UN In Race Against Time to Expand Education Access

Extremism thrives in countries with low education rates, which is why groups like United Nations Educational, Scientific and Cultural Organization race against time to improve educational access in parts of the world where illiteracy and poverty are endemic. Director General of UNESCO Irina Bokova explains that the pressure drives a particular sense of urgency with plans to provide at least a primary school education to every child in every developing country.

The difficulty of the task became clear last year after outspoken advocate for women’s education Malala Yousafzai was shot in the head while boarding a school bus in Pakistan. Yousafzai, now 16, underwent months of medical treatment first in Pakistan and then in Britain. Yousafzai is currently attending school in Birmingham while she continues to recuperate.

Malala, who has become known worldwide for her education advocacy, will address the UN in a speech later this week.

But behind the optimism of Malala’s campaign and the creation of an annual “Malala Day” is a much more complex global story, with failure as well as success.

In 2000, in the warm glow of a new millennium, world leaders pledged that universal primary education would be achieved by 2015. No child would miss out on the basics of schooling.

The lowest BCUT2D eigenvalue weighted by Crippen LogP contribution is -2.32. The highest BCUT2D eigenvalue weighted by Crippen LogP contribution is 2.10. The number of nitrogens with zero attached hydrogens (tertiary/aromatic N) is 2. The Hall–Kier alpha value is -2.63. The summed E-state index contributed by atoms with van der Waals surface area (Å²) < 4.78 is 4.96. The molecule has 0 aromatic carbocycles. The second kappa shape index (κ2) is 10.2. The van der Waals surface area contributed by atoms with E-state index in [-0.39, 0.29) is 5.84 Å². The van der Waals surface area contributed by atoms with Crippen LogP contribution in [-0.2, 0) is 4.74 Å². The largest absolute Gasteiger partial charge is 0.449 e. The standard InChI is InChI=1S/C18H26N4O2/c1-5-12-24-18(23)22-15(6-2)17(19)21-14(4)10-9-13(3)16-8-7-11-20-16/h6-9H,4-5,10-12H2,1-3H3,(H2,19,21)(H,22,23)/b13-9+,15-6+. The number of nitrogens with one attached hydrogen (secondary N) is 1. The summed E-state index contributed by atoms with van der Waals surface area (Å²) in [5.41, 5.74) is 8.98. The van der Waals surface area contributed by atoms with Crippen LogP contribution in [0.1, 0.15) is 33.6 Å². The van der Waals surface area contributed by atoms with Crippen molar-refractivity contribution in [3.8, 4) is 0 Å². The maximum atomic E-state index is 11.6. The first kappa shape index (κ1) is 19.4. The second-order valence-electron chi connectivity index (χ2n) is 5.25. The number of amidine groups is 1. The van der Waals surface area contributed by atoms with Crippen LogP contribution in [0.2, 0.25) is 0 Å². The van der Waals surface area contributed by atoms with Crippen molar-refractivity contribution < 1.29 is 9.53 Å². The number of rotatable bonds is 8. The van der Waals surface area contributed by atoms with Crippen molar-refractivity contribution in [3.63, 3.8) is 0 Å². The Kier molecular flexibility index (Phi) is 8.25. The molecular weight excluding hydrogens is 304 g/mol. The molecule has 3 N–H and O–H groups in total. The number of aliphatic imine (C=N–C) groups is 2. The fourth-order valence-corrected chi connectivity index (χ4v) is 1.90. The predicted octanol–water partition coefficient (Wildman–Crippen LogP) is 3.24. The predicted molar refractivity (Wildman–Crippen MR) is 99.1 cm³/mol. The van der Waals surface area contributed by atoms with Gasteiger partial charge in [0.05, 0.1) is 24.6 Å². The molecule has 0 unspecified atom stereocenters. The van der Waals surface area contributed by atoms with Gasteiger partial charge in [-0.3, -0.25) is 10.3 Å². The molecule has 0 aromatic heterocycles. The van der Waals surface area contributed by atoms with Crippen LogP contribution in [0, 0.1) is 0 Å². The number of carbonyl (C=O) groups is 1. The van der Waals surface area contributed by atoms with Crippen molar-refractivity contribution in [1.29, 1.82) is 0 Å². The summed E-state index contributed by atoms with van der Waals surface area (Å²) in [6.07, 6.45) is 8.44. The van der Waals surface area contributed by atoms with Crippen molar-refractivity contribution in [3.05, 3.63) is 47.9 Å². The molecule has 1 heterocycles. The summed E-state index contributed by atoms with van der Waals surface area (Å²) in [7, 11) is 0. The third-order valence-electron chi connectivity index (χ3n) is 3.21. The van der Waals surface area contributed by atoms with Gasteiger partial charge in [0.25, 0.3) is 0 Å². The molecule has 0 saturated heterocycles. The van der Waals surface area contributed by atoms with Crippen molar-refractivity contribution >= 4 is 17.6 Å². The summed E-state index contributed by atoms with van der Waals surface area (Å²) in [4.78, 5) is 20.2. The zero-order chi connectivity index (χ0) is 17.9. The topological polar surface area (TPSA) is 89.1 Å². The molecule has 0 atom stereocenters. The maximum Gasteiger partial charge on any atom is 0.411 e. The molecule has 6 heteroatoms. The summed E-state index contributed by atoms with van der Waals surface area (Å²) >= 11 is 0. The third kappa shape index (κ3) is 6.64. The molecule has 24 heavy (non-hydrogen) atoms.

However, after a promising start, the program appears to be treading water. Bokova now believes that hitting the 2015 target will be impossible. Even so, the program will continue, with officials taking solace in the fact that the number of children with no access to education has fallen by nearly 50% to 57 million since the program’s inception.

Pakistan alone accounts for much of the gains. At the turn of the millennium a mere 4% of girls in the country attended school. Today, more than 70% are enrolled in an education program of some kind.

Ms Bokova says that another positive outcome has been a much stronger recognition of the importance of measuring the quality of education, rather than simply counting heads going into a classroom.

Among the more sobering discoveries has been that many pupils have spent years in school but remained functionally illiterate.

So in the autumn, Unesco is planning to produce a new set of global metrics to measure what’s actually being learned in primary classrooms around the world. “It will give a global understanding of what quality education means,” says Ms Bokova.

Funding continues to be a major barrier to progress, according to Bokova, especially since like every other agency, UNESCO suffered a large revenue fall-off due to the global recession. Lack of money creates difficulties in putting up school buildings and recruiting and training teachers, especially in areas like sub-Saharan Africa, where there’s an estimated 1.7 million teacher shortage.